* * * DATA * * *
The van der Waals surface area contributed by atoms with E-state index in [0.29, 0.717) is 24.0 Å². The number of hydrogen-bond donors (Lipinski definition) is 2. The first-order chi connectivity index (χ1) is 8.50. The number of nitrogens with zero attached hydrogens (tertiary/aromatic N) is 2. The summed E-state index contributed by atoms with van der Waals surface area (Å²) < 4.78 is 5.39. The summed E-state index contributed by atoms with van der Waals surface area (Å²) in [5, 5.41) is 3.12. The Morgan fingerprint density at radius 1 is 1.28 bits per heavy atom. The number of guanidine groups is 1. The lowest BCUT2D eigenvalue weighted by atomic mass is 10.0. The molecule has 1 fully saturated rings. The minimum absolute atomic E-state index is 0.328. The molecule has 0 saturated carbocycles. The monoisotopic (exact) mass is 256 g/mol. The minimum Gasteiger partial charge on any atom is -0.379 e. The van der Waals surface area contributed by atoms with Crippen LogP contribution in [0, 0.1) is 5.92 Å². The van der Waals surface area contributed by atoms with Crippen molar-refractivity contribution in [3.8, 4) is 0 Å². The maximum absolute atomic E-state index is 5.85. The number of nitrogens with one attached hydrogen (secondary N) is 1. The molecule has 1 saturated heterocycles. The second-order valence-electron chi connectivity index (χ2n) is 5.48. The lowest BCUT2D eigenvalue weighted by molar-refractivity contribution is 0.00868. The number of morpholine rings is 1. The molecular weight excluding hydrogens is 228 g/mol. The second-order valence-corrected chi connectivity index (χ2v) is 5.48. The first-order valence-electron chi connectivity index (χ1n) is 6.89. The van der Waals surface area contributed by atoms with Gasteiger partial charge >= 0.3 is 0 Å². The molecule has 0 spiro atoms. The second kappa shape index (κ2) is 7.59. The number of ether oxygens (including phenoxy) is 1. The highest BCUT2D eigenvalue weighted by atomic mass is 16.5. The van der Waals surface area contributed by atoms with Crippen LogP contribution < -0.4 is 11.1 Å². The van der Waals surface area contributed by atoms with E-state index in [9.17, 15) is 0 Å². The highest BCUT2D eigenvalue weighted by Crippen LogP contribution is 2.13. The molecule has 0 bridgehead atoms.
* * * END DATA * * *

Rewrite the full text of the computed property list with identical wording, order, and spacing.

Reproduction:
The van der Waals surface area contributed by atoms with E-state index in [0.29, 0.717) is 24.0 Å². The number of hydrogen-bond donors (Lipinski definition) is 2. The first-order chi connectivity index (χ1) is 8.50. The number of nitrogens with zero attached hydrogens (tertiary/aromatic N) is 2. The summed E-state index contributed by atoms with van der Waals surface area (Å²) < 4.78 is 5.39. The summed E-state index contributed by atoms with van der Waals surface area (Å²) in [5, 5.41) is 3.12. The Morgan fingerprint density at radius 1 is 1.28 bits per heavy atom. The number of guanidine groups is 1. The lowest BCUT2D eigenvalue weighted by atomic mass is 10.0. The molecule has 1 fully saturated rings. The minimum absolute atomic E-state index is 0.328. The molecule has 0 saturated carbocycles. The monoisotopic (exact) mass is 256 g/mol. The minimum Gasteiger partial charge on any atom is -0.379 e. The van der Waals surface area contributed by atoms with Crippen LogP contribution in [0, 0.1) is 5.92 Å². The van der Waals surface area contributed by atoms with Crippen molar-refractivity contribution in [3.8, 4) is 0 Å². The maximum absolute atomic E-state index is 5.85. The number of nitrogens with one attached hydrogen (secondary N) is 1. The molecule has 1 saturated heterocycles. The second-order valence-electron chi connectivity index (χ2n) is 5.48. The lowest BCUT2D eigenvalue weighted by molar-refractivity contribution is 0.00868. The number of morpholine rings is 1. The molecular weight excluding hydrogens is 228 g/mol. The second-order valence-corrected chi connectivity index (χ2v) is 5.48. The first-order valence-electron chi connectivity index (χ1n) is 6.89. The van der Waals surface area contributed by atoms with Gasteiger partial charge >= 0.3 is 0 Å². The molecule has 0 spiro atoms. The second kappa shape index (κ2) is 7.59. The number of ether oxygens (including phenoxy) is 1. The highest BCUT2D eigenvalue weighted by atomic mass is 16.5. The van der Waals surface area contributed by atoms with Crippen LogP contribution < -0.4 is 11.1 Å². The van der Waals surface area contributed by atoms with E-state index in [9.17, 15) is 0 Å². The highest BCUT2D eigenvalue weighted by Crippen LogP contribution is 2.13. The molecule has 0 bridgehead atoms.